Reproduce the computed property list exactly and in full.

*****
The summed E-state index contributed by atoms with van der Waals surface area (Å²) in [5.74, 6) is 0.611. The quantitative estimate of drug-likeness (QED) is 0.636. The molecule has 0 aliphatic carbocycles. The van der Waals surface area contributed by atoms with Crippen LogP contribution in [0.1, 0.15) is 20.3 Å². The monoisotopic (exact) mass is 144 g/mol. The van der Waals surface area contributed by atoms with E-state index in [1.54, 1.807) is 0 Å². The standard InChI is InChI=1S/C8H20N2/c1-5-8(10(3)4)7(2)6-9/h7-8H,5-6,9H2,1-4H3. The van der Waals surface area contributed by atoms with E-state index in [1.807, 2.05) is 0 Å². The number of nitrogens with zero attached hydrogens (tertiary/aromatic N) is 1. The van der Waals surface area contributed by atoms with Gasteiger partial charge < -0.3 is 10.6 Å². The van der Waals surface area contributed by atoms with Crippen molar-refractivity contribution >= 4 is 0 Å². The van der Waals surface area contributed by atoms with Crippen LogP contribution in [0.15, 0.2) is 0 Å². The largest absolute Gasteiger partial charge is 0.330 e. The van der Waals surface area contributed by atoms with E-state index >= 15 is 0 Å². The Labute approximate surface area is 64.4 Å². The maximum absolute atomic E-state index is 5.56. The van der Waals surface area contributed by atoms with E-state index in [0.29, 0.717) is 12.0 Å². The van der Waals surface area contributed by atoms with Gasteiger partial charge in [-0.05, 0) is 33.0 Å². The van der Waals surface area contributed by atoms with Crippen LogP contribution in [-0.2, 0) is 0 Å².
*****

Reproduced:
The summed E-state index contributed by atoms with van der Waals surface area (Å²) in [5.74, 6) is 0.611. The quantitative estimate of drug-likeness (QED) is 0.636. The molecule has 0 aliphatic carbocycles. The van der Waals surface area contributed by atoms with Crippen LogP contribution in [0.1, 0.15) is 20.3 Å². The monoisotopic (exact) mass is 144 g/mol. The van der Waals surface area contributed by atoms with E-state index in [1.54, 1.807) is 0 Å². The standard InChI is InChI=1S/C8H20N2/c1-5-8(10(3)4)7(2)6-9/h7-8H,5-6,9H2,1-4H3. The van der Waals surface area contributed by atoms with E-state index in [1.807, 2.05) is 0 Å². The number of nitrogens with zero attached hydrogens (tertiary/aromatic N) is 1. The van der Waals surface area contributed by atoms with Gasteiger partial charge < -0.3 is 10.6 Å². The van der Waals surface area contributed by atoms with Crippen molar-refractivity contribution >= 4 is 0 Å². The van der Waals surface area contributed by atoms with Crippen LogP contribution in [0.15, 0.2) is 0 Å². The largest absolute Gasteiger partial charge is 0.330 e. The van der Waals surface area contributed by atoms with E-state index >= 15 is 0 Å². The Labute approximate surface area is 64.4 Å². The maximum absolute atomic E-state index is 5.56. The van der Waals surface area contributed by atoms with E-state index in [0.29, 0.717) is 12.0 Å². The van der Waals surface area contributed by atoms with Gasteiger partial charge in [-0.05, 0) is 33.0 Å². The van der Waals surface area contributed by atoms with Crippen LogP contribution in [-0.2, 0) is 0 Å².